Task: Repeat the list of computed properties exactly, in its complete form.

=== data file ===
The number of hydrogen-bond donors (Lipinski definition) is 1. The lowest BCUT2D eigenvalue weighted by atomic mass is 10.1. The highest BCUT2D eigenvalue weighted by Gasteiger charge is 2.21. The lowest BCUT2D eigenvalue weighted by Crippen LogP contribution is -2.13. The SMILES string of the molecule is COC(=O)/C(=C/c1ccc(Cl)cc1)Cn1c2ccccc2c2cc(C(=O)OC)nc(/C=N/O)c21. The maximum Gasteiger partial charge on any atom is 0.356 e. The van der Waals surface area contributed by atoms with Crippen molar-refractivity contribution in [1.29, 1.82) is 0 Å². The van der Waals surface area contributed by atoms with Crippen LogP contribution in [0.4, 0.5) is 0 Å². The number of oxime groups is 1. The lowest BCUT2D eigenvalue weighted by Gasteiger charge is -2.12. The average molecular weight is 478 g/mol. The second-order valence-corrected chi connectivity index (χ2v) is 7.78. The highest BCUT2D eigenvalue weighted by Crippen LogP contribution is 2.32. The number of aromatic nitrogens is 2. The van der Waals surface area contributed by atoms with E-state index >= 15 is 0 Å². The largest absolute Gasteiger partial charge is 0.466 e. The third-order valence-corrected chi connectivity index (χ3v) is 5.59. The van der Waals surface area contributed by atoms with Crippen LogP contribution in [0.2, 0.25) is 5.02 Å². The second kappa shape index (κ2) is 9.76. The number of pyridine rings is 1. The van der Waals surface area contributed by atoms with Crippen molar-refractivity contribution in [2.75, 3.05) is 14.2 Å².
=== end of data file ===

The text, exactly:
The number of hydrogen-bond donors (Lipinski definition) is 1. The lowest BCUT2D eigenvalue weighted by atomic mass is 10.1. The highest BCUT2D eigenvalue weighted by Gasteiger charge is 2.21. The lowest BCUT2D eigenvalue weighted by Crippen LogP contribution is -2.13. The SMILES string of the molecule is COC(=O)/C(=C/c1ccc(Cl)cc1)Cn1c2ccccc2c2cc(C(=O)OC)nc(/C=N/O)c21. The maximum Gasteiger partial charge on any atom is 0.356 e. The van der Waals surface area contributed by atoms with Crippen molar-refractivity contribution in [1.29, 1.82) is 0 Å². The van der Waals surface area contributed by atoms with Crippen LogP contribution in [0.4, 0.5) is 0 Å². The number of oxime groups is 1. The lowest BCUT2D eigenvalue weighted by Gasteiger charge is -2.12. The average molecular weight is 478 g/mol. The second-order valence-corrected chi connectivity index (χ2v) is 7.78. The highest BCUT2D eigenvalue weighted by Crippen LogP contribution is 2.32. The number of aromatic nitrogens is 2. The van der Waals surface area contributed by atoms with E-state index >= 15 is 0 Å². The largest absolute Gasteiger partial charge is 0.466 e. The third-order valence-corrected chi connectivity index (χ3v) is 5.59. The van der Waals surface area contributed by atoms with Crippen LogP contribution in [0.2, 0.25) is 5.02 Å². The second kappa shape index (κ2) is 9.76. The number of pyridine rings is 1. The van der Waals surface area contributed by atoms with Crippen molar-refractivity contribution in [2.75, 3.05) is 14.2 Å².